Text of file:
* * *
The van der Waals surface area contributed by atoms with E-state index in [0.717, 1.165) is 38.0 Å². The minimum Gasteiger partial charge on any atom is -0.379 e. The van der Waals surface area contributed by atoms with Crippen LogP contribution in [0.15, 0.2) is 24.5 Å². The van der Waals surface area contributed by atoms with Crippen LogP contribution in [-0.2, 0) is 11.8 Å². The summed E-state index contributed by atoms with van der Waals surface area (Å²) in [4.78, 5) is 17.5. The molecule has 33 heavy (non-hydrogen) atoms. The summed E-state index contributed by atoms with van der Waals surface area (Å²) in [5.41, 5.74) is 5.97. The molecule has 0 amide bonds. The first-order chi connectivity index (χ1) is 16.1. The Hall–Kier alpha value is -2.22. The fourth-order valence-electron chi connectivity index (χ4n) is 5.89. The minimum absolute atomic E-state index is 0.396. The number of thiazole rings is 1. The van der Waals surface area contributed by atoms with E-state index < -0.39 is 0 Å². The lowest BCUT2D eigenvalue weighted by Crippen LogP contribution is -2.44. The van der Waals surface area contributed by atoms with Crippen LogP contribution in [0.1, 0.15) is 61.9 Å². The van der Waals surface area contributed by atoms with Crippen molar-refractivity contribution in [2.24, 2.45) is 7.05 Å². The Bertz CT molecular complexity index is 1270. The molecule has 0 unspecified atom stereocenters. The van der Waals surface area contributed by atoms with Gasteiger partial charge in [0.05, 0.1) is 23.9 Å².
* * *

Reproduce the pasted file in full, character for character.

The van der Waals surface area contributed by atoms with E-state index in [0.717, 1.165) is 38.0 Å². The minimum Gasteiger partial charge on any atom is -0.379 e. The van der Waals surface area contributed by atoms with Crippen LogP contribution in [0.15, 0.2) is 24.5 Å². The van der Waals surface area contributed by atoms with Crippen LogP contribution in [-0.2, 0) is 11.8 Å². The summed E-state index contributed by atoms with van der Waals surface area (Å²) in [4.78, 5) is 17.5. The molecule has 33 heavy (non-hydrogen) atoms. The summed E-state index contributed by atoms with van der Waals surface area (Å²) in [5.41, 5.74) is 5.97. The molecule has 0 amide bonds. The first-order chi connectivity index (χ1) is 16.1. The Hall–Kier alpha value is -2.22. The fourth-order valence-electron chi connectivity index (χ4n) is 5.89. The minimum absolute atomic E-state index is 0.396. The number of thiazole rings is 1. The van der Waals surface area contributed by atoms with E-state index < -0.39 is 0 Å². The lowest BCUT2D eigenvalue weighted by Crippen LogP contribution is -2.44. The van der Waals surface area contributed by atoms with Crippen LogP contribution in [0.1, 0.15) is 61.9 Å². The van der Waals surface area contributed by atoms with Crippen molar-refractivity contribution in [2.24, 2.45) is 7.05 Å². The Bertz CT molecular complexity index is 1270. The molecule has 0 unspecified atom stereocenters. The van der Waals surface area contributed by atoms with Gasteiger partial charge in [0.05, 0.1) is 23.9 Å².